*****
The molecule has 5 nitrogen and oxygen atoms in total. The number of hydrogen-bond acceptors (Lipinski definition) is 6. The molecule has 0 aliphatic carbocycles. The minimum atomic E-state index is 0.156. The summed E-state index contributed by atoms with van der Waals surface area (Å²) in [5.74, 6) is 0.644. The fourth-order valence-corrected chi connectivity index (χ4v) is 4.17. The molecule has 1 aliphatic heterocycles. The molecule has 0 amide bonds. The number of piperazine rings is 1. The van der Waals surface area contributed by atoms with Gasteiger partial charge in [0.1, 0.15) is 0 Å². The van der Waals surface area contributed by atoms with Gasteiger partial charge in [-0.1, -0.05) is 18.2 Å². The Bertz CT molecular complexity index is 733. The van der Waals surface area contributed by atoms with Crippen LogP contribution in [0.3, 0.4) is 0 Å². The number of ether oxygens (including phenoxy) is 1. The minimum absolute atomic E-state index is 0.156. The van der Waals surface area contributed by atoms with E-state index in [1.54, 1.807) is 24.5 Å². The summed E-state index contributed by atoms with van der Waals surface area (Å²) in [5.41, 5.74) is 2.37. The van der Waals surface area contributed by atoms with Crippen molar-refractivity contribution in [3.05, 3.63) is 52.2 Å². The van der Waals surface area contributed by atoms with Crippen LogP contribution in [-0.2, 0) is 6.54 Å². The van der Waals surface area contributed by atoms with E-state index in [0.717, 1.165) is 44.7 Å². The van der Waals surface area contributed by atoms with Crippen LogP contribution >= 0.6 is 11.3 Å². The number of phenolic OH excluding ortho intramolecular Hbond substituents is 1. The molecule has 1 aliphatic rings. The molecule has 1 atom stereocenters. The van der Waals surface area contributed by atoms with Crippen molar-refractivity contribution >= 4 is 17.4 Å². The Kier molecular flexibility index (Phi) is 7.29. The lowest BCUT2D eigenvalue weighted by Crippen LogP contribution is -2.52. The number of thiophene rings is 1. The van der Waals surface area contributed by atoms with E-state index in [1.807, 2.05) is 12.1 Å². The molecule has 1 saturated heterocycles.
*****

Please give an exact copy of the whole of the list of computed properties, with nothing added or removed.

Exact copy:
The molecule has 5 nitrogen and oxygen atoms in total. The number of hydrogen-bond acceptors (Lipinski definition) is 6. The molecule has 0 aliphatic carbocycles. The minimum atomic E-state index is 0.156. The summed E-state index contributed by atoms with van der Waals surface area (Å²) in [5.74, 6) is 0.644. The fourth-order valence-corrected chi connectivity index (χ4v) is 4.17. The molecule has 1 aliphatic heterocycles. The molecule has 0 amide bonds. The number of piperazine rings is 1. The van der Waals surface area contributed by atoms with Gasteiger partial charge in [0.1, 0.15) is 0 Å². The van der Waals surface area contributed by atoms with Gasteiger partial charge in [-0.1, -0.05) is 18.2 Å². The Bertz CT molecular complexity index is 733. The van der Waals surface area contributed by atoms with Crippen LogP contribution in [0.3, 0.4) is 0 Å². The number of ether oxygens (including phenoxy) is 1. The minimum absolute atomic E-state index is 0.156. The van der Waals surface area contributed by atoms with E-state index in [1.54, 1.807) is 24.5 Å². The summed E-state index contributed by atoms with van der Waals surface area (Å²) in [5.41, 5.74) is 2.37. The van der Waals surface area contributed by atoms with Crippen molar-refractivity contribution in [3.05, 3.63) is 52.2 Å². The van der Waals surface area contributed by atoms with Crippen LogP contribution in [-0.2, 0) is 6.54 Å². The van der Waals surface area contributed by atoms with E-state index in [0.717, 1.165) is 44.7 Å². The van der Waals surface area contributed by atoms with Crippen LogP contribution >= 0.6 is 11.3 Å². The number of phenolic OH excluding ortho intramolecular Hbond substituents is 1. The molecule has 1 aliphatic rings. The molecule has 1 atom stereocenters. The van der Waals surface area contributed by atoms with Crippen molar-refractivity contribution >= 4 is 17.4 Å². The Kier molecular flexibility index (Phi) is 7.29. The lowest BCUT2D eigenvalue weighted by Crippen LogP contribution is -2.52. The number of thiophene rings is 1. The van der Waals surface area contributed by atoms with E-state index in [1.807, 2.05) is 12.1 Å². The molecule has 1 saturated heterocycles.